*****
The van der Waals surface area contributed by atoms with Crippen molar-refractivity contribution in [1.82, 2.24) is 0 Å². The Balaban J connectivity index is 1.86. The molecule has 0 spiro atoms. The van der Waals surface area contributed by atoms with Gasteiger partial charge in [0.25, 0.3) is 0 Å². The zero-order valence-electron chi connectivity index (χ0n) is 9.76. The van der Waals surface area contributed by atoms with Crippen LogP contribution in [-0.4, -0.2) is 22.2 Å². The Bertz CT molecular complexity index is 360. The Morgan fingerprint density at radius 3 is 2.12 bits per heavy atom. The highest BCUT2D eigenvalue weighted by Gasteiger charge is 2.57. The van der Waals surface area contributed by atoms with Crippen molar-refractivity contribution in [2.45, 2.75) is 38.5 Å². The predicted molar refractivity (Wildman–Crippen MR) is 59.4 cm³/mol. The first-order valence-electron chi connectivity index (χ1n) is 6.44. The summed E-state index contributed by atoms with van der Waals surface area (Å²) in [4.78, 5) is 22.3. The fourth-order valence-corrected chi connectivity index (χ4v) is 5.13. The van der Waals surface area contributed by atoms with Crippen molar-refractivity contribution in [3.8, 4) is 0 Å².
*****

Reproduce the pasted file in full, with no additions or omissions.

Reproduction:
The van der Waals surface area contributed by atoms with Crippen molar-refractivity contribution in [1.82, 2.24) is 0 Å². The Balaban J connectivity index is 1.86. The molecule has 0 spiro atoms. The van der Waals surface area contributed by atoms with Gasteiger partial charge in [0.25, 0.3) is 0 Å². The zero-order valence-electron chi connectivity index (χ0n) is 9.76. The van der Waals surface area contributed by atoms with Crippen LogP contribution in [-0.4, -0.2) is 22.2 Å². The Bertz CT molecular complexity index is 360. The Morgan fingerprint density at radius 3 is 2.12 bits per heavy atom. The highest BCUT2D eigenvalue weighted by Gasteiger charge is 2.57. The van der Waals surface area contributed by atoms with Crippen molar-refractivity contribution in [2.45, 2.75) is 38.5 Å². The predicted molar refractivity (Wildman–Crippen MR) is 59.4 cm³/mol. The first-order valence-electron chi connectivity index (χ1n) is 6.44. The summed E-state index contributed by atoms with van der Waals surface area (Å²) in [4.78, 5) is 22.3. The fourth-order valence-corrected chi connectivity index (χ4v) is 5.13. The van der Waals surface area contributed by atoms with Crippen molar-refractivity contribution in [3.8, 4) is 0 Å².